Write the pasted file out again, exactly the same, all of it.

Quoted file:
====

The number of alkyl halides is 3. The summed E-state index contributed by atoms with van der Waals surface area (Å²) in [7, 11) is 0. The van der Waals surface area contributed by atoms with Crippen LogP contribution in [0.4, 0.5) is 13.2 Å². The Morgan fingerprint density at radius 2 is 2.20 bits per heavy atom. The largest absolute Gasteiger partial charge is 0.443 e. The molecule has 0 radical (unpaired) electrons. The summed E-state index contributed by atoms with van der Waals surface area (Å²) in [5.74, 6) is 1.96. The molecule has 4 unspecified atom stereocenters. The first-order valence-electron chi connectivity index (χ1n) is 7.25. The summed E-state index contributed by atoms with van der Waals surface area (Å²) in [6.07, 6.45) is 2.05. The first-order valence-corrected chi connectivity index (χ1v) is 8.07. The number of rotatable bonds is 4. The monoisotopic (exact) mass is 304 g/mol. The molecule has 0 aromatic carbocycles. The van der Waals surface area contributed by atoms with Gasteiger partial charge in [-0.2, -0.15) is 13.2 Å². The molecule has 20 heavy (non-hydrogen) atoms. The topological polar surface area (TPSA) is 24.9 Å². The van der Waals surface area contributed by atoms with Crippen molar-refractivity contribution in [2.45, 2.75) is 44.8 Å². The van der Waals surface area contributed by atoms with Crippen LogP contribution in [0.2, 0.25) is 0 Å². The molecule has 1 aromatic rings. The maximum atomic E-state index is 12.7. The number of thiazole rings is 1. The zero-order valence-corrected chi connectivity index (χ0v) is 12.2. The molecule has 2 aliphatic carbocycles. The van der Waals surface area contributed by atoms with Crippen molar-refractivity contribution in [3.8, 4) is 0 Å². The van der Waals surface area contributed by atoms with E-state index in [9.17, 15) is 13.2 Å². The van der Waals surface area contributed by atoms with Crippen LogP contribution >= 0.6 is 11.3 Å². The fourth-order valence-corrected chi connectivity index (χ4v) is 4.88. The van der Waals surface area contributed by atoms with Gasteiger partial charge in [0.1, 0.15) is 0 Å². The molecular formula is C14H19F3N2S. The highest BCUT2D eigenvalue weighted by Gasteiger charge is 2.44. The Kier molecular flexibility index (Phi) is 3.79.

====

The number of alkyl halides is 3. The summed E-state index contributed by atoms with van der Waals surface area (Å²) in [7, 11) is 0. The van der Waals surface area contributed by atoms with Crippen LogP contribution in [0.4, 0.5) is 13.2 Å². The Morgan fingerprint density at radius 2 is 2.20 bits per heavy atom. The largest absolute Gasteiger partial charge is 0.443 e. The molecule has 0 radical (unpaired) electrons. The summed E-state index contributed by atoms with van der Waals surface area (Å²) in [5.74, 6) is 1.96. The molecule has 4 unspecified atom stereocenters. The first-order valence-electron chi connectivity index (χ1n) is 7.25. The summed E-state index contributed by atoms with van der Waals surface area (Å²) in [6.07, 6.45) is 2.05. The first-order valence-corrected chi connectivity index (χ1v) is 8.07. The number of rotatable bonds is 4. The monoisotopic (exact) mass is 304 g/mol. The molecule has 0 aromatic carbocycles. The van der Waals surface area contributed by atoms with Gasteiger partial charge in [-0.2, -0.15) is 13.2 Å². The molecule has 20 heavy (non-hydrogen) atoms. The topological polar surface area (TPSA) is 24.9 Å². The van der Waals surface area contributed by atoms with Crippen molar-refractivity contribution in [2.45, 2.75) is 44.8 Å². The van der Waals surface area contributed by atoms with Crippen LogP contribution in [0.2, 0.25) is 0 Å². The molecule has 1 aromatic rings. The maximum atomic E-state index is 12.7. The number of thiazole rings is 1. The zero-order valence-corrected chi connectivity index (χ0v) is 12.2. The molecule has 2 aliphatic carbocycles. The van der Waals surface area contributed by atoms with Crippen molar-refractivity contribution in [3.8, 4) is 0 Å². The van der Waals surface area contributed by atoms with E-state index in [9.17, 15) is 13.2 Å². The van der Waals surface area contributed by atoms with Crippen LogP contribution >= 0.6 is 11.3 Å². The fourth-order valence-corrected chi connectivity index (χ4v) is 4.88. The van der Waals surface area contributed by atoms with Gasteiger partial charge in [0.1, 0.15) is 0 Å². The molecular formula is C14H19F3N2S. The highest BCUT2D eigenvalue weighted by Gasteiger charge is 2.44. The Kier molecular flexibility index (Phi) is 3.79.